Senior Daniel Flores transforms his art into flourishing clothing brand

Ella Russell

Bad-influence: noun, someone or something that encourages others to do wrong by example.

That is how yourdictonary.com defines the phrase senior Daniel Flores has been called his whole life. During his sophomore year, Flores’ math teacher told him he was “a bad influence” on other students.

“I heard her say that, and I didn't think too much about it, especially because people have called me that since I can remember. Even my friends have called me a bad influence, so I just tried to let it slide, but the name stuck with me. I thought it sounded kind of sick,” Flores said

Being labeled this way inspired Flores to use his artwork to positively influence others.

And with that, Flores’ business, Bad Infleuences, was born.

Flores spells the word influence incorrectly to emphasize his individuality and comply with trademarking regulations. Using screen printing and hand drawn sketches to embellish a variety of clothing items, Flores made a profit of over $10,000 the first year his brand launched. As of January 2021, he has a combined total profit of over $25,000. He started upcycling clothing for his own enjoyment in 2018, not knowing that he could turn this hobby into a career.

“I’ve been fascinated by art since I was really young. During vacation, I remember going to museums and seeing all the statues. I went to the Louvre in Paris, Saint Petersburg in Russia, and museums in Estonia and Finland. Seeing the different types of architecture everywhere sparked my interest. I was really intrigued by how everything was made. I specifically remember not being able to lift my eyes off the Mona Lisa or the Venus de Milo: a statue in the Louvre in Italy,” Flores said.

Flores' father, Luis, encouraged his love of art from an early age and enjoyed the pictures Flores would draw of the family when he was less than 6-years-old.

“He was really proud of his work and the accomplishments he had at that young age. Then for a short time we paid for some lessons allowing him to learn different techniques that he was interested in. Later on, he started appreciating the art work of famous artists worldwide when we visited different museums in France and Spain. He was not bored at all, and was excited to learn about them,” Flores’ father said.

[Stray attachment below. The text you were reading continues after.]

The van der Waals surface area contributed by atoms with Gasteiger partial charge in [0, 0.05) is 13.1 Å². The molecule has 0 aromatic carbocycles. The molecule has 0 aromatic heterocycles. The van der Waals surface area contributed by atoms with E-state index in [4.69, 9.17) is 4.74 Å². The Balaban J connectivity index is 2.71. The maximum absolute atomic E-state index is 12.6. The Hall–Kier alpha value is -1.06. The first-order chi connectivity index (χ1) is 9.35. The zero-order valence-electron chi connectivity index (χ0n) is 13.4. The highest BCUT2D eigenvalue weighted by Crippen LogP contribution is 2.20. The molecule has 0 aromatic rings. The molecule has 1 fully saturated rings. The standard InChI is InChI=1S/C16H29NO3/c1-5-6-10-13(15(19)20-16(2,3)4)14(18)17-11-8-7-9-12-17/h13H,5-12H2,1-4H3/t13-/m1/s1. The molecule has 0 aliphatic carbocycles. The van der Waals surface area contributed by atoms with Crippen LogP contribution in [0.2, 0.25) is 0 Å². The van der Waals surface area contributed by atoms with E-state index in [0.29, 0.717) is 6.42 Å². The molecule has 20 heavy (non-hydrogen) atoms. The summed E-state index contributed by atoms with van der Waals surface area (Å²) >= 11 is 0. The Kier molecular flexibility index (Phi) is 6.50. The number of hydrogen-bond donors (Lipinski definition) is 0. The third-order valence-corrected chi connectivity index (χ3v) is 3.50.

Flores took to making his own art when he entered high school. Passionate about graphic design, ceramics, and photography, Flores incorporated art classes into his high school schedule. Art teacher Veronica Belf witnessed Flores’ intrinsic love of his craft and his early professionalism in the ceramics classroom.

“His ability is amazing. He's really good in both photo and ceramics, which are two completely different mediums. His attention to detail in ceramics is what makes him really good at pottery. He is already more advanced than other students and this is his first ceramic class. As the mentor of a beginner class, my students typically need guidance. However, Daniel doesn't really need much help. He has such a natural talent. I do try and motivate him to achieve a higher degree of difficulty with his work. When I push him a little bit, he pushes himself even more. He doesn’t settle for the ordinary. Daniel challenges himself until he is proud of his work. He just won't hand in a traditional assignment. He sits and he works with the clay much longer than the average student,” Belf said.

Flores’ keen eye for quality art expands beyond the highschool curriculum. Flores spends his free time watching fashion shows and contests on TV.

“He is constantly reading and following the designers of the different mainstream clothing brands. He knows about the artists who design album covers for several singers, and the signature paintings of famous street artists. All of that called his attention, and I think it nurtured his desire to create and come up with his own original work,” Flores’ father said.

Flores, captivated by everything related to fashion and design, used his newfound artistic knowledge to make better clothes than the ones he saw on the market today. He felt bored with the recent styles that hung on the racks at Pacsun and Urban Outfitters.

“They were bland and everybody else had them, and the ones with designs didn’t spark my interest. I prefer to be unique with the clothing I wear, and customizing my own clothes really allowed me to embrace my particular style. One day I started looking up the steps to designing clothes, I immediately fell in love, and from there I taught myself the basics off the internet.” Flores said.

Flores works with screen printing, embroidery, graphic design, tye dye, sketch work, photography, and various paints. Combining these techniques with clothing items, Flores generates fashion-forward streetwear; selling unisex hoodies, pants, shirts, shorts, socks, and beanies.